Gold tops $1,400 amid new debate over tying currencies to the metal
Gold’s surge continued Monday, with the metal topping $1,400 an ounce for the first time after the head of the World Bank raised the idea of pegging currency values to gold -- a return, on some level, to the old days of the gold standard.
Near-term gold futures gained $5.50 to reach a record $1,402.80 an ounce in New York trading.
World Bank President Robert Zoellick, writing in the Financial Times on Sunday before this week’s summit of the G20 nations, put forth ideas for addressing the imbalances in trade and currency values that are vexing global leaders in the aftermath of the 2008 financial crash.
He laid out five points, and the fifth one centers on “a plan to build a co-operative monetary system that reflects emerging economic conditions.”
That system, Zoellick wrote, “should also consider employing gold as an international reference point of market expectations about inflation, deflation and future currency values. Although textbooks may view gold as the old money, markets are using gold as an alternative monetary asset today.”
Zoellick didn’t say “gold standard,” but it sounded enough like that to stir fresh debate in the economic blogosphere.
What is, or was, the gold standard? Essentially, it requires that currency values be anchored to the price of gold. The idea, as the Financial Times’ Martin Wolf puts it, is to rein in governments’ (and central bankers’) ability to do what they please in terms of money creation via paper currencies.
“The advantage of a link to gold (or some other commodity) is that the value of money would apparently be free from manipulation by the government,” Wolf wrote in an excellent explainer Nov. 1. “The aim, then, would be to ‘de-politicize’ money. The argument in favour of doing so is that in the long run governments will always abuse the right to create money at will. Historical experience suggests that this is indeed the case.”
President Nixon took the U.S. off the post-World War II gold standard in 1971. Since then, paper currencies worldwide have been backed only by the promises of the governments that issue them.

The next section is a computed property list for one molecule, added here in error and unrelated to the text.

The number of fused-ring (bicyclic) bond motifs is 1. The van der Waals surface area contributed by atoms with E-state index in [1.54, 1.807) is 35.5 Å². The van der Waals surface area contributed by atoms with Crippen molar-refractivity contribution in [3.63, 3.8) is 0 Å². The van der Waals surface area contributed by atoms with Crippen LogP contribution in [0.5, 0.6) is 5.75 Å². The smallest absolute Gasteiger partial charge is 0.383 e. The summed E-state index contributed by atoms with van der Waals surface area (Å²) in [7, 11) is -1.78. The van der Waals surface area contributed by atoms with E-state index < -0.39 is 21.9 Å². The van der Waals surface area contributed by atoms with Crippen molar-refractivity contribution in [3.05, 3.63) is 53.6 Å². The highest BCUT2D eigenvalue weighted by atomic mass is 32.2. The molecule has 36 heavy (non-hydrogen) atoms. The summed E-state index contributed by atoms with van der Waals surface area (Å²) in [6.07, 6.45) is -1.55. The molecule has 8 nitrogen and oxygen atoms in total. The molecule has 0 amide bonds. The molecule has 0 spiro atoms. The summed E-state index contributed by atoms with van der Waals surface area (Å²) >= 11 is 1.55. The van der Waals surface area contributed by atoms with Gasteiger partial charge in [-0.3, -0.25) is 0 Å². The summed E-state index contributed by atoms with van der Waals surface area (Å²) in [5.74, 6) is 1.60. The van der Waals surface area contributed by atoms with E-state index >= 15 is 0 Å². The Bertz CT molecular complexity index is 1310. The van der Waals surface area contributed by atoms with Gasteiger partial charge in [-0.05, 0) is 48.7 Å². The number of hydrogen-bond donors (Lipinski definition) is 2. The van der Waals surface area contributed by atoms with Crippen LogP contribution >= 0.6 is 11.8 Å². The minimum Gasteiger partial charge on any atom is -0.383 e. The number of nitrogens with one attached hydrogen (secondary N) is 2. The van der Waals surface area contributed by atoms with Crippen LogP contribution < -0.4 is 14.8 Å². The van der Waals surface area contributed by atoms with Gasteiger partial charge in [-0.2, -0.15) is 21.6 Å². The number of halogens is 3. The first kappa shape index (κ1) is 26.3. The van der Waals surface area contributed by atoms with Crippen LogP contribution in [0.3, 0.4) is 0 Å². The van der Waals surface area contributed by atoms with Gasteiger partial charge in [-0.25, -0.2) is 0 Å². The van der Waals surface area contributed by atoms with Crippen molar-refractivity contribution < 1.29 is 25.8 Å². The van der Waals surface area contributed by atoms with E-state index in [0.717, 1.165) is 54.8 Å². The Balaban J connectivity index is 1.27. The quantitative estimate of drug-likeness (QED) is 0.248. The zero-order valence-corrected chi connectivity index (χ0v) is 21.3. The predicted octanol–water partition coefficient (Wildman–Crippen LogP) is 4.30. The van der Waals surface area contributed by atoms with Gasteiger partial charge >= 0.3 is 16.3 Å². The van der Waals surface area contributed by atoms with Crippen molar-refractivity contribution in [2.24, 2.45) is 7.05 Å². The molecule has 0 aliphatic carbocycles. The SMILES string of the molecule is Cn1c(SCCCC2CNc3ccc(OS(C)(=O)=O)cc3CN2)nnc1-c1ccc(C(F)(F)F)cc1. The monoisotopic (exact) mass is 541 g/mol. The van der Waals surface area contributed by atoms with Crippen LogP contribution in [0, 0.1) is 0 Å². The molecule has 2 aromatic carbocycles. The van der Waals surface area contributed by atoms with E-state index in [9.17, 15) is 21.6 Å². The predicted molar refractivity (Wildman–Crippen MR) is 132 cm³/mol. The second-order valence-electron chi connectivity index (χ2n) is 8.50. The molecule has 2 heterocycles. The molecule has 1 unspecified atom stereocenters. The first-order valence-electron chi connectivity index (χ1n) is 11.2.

With the Federal Reserve embarked on plan to pump an additional $600 billion into the financial system via Treasury bond purchases, the issue of monetary abuse is red hot again. Critics say the Fed’s money printing will eventually fuel dangerous inflation.
A return to the gold standard has been discussed periodically since 1971, but many economists say it’s unworkable and would hamstring governments in terms of economic policy. One argument is that there simply isn’t enough gold around to keep pace with the expansion of the global economy and the money creation that would require.
Jon Nadler, a veteran precious-metals analyst at Kitco Metals in Montreal, put it this way in a report Monday:
The idea of including gold (a modicum thereof) in a broad basket of currencies and other assets might eventually sound even more appealing that at the present time. However, a return to the ‘good old days’ is not only improbable, but also implausible. Unless, of course, one does not ‘mind’ a parallel return to global growth patterns from, say, circa the 1600s. A sudden adoption of a strictly gold-based system would in fact guarantee an immediate global plunge into economic dark ages. Thus, Mr. Zoellick’s intent may well be noble, but reality contradicts his nostalgia.
-- Tom Petruno
Photo credit: Dario Pignatelli / Bloomberg News